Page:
Visit Your Local PBS Station PBS Home PBS Home Programs A-Z TV Schedules Watch Video Donate Shop PBS Search PBS
FMC Home Link PBS Program LinkFMC Book LinkViewer's Voices LinkInteractivity LinkTeacher's Guide
  Program Segments LinkInterviews LinkMeet the Host LinkCredits Link

FMC Logo 1
SEGMENTS
(abbreviated titles)

  < Back to Program

  Program Introduction

  1900-1930
       
  Closing of the Frontier
  Scientific Racism
  The Children's Bureau
  Middletown
  Recent Social Trends

  1930-1960
       
  The Great Depression
  The Gallup Poll
  World War II
  Suburban Nation
  Sexual Behavior

  1960-2000
       
  The Feminine Mystique
  The Moynihan Report
  Broken Windows
  Stagflation/Deregulation
  Middletown IV
  Census 2000


   

 

FMC Logo 2  

spacer
FMC Program Segments 1900-1930

Recent Social Trends: 1900 to 1930
Herbert Hoover Measures the Nation

spacer

spacer  

BEN WATTENBERG: As the 1920s moved to a close, the American economy was booming. Things looked good for most Americans. The new president, Herbert Hoover, commissioned a vast study called "Recent Social Trends." He hoped that it would do for the entire nation what the Lynds had done in Muncie. 

DAVID KENNEDY: The fact that Herbert Hoover, of all people, commissioned this group of social scientists to write "Recent Social Trends" is a reminder that Hoover comes out of this older progressive tradition of looking to social scientists and looking to reliable data as a way of making political policy. 

BEN WATTENBERG: When it was finally published in 1933, "Recent Social Trends" ran to 1700 pages, 29 chapters and two volumes. To this day, it remains revealing reading. It used statistics to describe how America had changed between 1890 and 1930.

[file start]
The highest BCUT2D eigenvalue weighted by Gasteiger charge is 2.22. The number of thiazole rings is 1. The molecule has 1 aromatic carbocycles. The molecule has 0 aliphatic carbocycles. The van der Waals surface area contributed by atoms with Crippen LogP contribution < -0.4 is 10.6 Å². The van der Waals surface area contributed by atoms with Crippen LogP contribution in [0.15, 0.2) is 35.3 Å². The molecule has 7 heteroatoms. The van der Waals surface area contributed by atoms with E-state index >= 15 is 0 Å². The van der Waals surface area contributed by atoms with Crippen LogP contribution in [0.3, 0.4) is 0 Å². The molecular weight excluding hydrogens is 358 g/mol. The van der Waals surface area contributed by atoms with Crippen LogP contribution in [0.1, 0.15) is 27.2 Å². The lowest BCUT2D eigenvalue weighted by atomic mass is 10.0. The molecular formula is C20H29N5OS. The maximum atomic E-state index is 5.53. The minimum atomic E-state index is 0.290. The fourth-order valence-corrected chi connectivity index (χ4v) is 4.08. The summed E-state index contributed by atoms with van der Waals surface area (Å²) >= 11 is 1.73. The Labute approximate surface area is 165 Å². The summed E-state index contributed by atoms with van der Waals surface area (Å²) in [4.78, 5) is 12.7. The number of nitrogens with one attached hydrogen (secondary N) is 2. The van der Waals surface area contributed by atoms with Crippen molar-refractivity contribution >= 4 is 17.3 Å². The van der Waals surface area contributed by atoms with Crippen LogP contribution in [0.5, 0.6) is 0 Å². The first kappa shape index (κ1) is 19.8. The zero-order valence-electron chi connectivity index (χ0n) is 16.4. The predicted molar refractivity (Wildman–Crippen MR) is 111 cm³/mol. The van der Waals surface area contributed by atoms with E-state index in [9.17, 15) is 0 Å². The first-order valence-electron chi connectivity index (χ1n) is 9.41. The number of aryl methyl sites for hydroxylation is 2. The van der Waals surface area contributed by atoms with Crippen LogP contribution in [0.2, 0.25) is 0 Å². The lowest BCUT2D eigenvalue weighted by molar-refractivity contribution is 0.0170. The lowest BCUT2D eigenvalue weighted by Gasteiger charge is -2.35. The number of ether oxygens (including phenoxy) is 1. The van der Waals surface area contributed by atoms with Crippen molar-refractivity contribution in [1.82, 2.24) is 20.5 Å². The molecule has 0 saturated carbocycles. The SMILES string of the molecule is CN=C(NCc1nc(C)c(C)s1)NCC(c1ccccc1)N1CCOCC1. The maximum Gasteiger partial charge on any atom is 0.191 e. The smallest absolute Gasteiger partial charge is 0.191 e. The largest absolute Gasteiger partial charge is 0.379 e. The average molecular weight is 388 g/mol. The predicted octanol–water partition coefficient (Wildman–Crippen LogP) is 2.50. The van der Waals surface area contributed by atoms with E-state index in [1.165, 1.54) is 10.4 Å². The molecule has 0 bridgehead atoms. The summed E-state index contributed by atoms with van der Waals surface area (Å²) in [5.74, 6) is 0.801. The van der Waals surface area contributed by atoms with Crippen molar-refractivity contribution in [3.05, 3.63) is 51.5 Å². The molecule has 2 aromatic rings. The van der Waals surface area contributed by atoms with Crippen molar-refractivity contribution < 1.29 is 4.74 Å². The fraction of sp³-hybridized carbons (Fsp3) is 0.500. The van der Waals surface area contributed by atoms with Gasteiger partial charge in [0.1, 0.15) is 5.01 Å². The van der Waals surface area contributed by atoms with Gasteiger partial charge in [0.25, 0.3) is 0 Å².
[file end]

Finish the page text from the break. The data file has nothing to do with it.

The president of the American Sociological Society, William Ogburn, was in charge of research. Ogburn, recall, had criticized activist sociologists like Jane Adams. In "Recent Social Trends," he tried to completely separate social science from politics and ideology, with mixed results. 

Among the top social scientists chosen for the study were Robert Lynd, only months after the publication of "Middletown." One of the few women to work on the project was Julia Lathrop's protege at the University of Chicago, Sopanisba Breckinridge. In a chapter on women's activities outside the home, Breckinridge noted a shift we often think started only recently. Between 1900 and 1930, the percent of married women who work doubled, rising from 6 percent to 12 percent. Looking at the American family, William Ogburn noted a familiar-sounding trend: The divorce rate was on its way up. It doubled in 30 years. 

WILLIAM FIELDING OGBURN: "Our culture may be conducive to further increases in divorce unless programs are instituted to counteract this tendency. If present trends continue, one in six marriages of the present year will end in divorce." William Fielding Ogburn, 1933. 

BEN WATTENBERG: The report also looked at the impact of the new immigrants on society. The ideas of scientific racism still influenced the dialogue. 

WARREN THOMPSON: "As soon as any agreement can be reached about the method by which undesirables can be selected from the population, they should be prevented from propagating." Warren Thompson.

BEN WATTENBERG: "Recent Social Trends" was published in 1933, but it was no longer of use to Hoover, who had been voted out of office, held accountable for the onset of what would become America's greatest depression. The worst was yet to come.

 
spacer

PBS Program | Trends of the Century | Viewer's Voices | Interactivity | Teacher's Guide

  spacer